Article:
Thinking back on it now, I suspect that Spooner was the first hometown band I ever heard on the radio. Growing up in and around Madison, Wisconsin meant I wasn’t exactly in the midst of a thriving music scene, but I still felt that our broadcasters could have done a little better job throwing some support towards the guitar-slinging local heroes. You never know when the next Oh-Needers might be out there. There were the occasional token local showcase programs–typically relegated to the Sunday night timeframe when the stations were fairly certain that practically no one was listening–but as far as a Madison artist given entry to the regular rotation, it just didn’t happen. There were occasional exceptions to that rule, perhaps more than I recall, but there was only one commercial station that made the room for guys who might be their neighbors. That was the old WMAD-FM.
The specific song I remember hearing a lot on the station was “Mean Old World,” which Spooner released as a 7-inch in 1986. I undoubtedly though they were some young upstart band, but Spooner had been together since the mid-nineteen-seventies and already had two full-length albums to their credit. It was the band’s future more than their past that made them notable, however. This was the band where Steve Vig first collaborated with Duke Erickson, the duo eventually forming the multi-platinum band Garbage with Vig’s Smart Studios partner Steve Marker and Goodbye Mr. Mackenzie lead singer Shirley Manson. Erickson and Vig also had a stop-off with Fire Town along the way, and that’s the brand of heartland rock that has the stronger connection to the material churned out by Spooner.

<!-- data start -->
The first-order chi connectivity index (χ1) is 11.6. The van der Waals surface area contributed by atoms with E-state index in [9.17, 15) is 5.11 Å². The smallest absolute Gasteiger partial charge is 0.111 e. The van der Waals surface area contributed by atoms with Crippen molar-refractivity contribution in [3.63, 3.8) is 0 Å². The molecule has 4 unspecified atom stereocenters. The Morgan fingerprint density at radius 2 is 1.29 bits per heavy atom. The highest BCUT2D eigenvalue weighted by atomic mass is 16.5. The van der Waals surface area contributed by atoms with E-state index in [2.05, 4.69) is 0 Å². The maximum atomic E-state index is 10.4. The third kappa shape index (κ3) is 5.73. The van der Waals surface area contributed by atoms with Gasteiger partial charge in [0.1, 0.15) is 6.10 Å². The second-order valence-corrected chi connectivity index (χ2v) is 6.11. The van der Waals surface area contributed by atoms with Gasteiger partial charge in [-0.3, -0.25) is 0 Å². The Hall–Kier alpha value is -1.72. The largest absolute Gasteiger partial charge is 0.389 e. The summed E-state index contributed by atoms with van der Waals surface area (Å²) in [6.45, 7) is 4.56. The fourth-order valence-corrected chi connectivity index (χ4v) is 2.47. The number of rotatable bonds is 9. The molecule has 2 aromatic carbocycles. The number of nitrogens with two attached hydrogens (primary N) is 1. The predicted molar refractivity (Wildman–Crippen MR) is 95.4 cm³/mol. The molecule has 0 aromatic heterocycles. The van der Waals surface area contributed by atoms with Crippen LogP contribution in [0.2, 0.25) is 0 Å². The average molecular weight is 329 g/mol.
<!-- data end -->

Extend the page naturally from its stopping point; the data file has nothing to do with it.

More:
Eventually, I got to play “Mean Old World” myself. I was into my tenure at central Wisconsin college radio station 90FM when Spooner released what would prove to be their final album, 1990’s The Fugitive Dance, the track I remembered settled snugly in the middle of the CD. I didn’t exactly feel like I was making up for the slights the band received from the majority of the Madison stations, but it did feel right to play their music, proper support for a group of guys who shared the same zip code.
Listen or download –> Spooner, “Mean Old World”
(Disclaimer: While the success of Garbage caused the preservation of a decent number of early efforts of Vig and Erickson, it appears to me that Spooner’s catalog, including The Fugitive Dance, is out of print and therefore unavailable for purchase in a manner that compensates both the artist and the proprietor of your favorite local, independently-owned record store. It is being shared with that understanding, although the routine dispatches about the crooked nature of the recording industry makes me wonder why I even care about typing out this disclaimer. Even if you could buy this song, the suits would do use every potions and trick door at their disposal to make sure the bulk of the money never made its way to the original performers. You know, the people who really deserve the money. Despite my disgruntlement and unwavering belief that sharing this song in this space in this manner constitutes fair use, I will gladly remove it if asked to do so by any person or entity with due authority to make such a request.)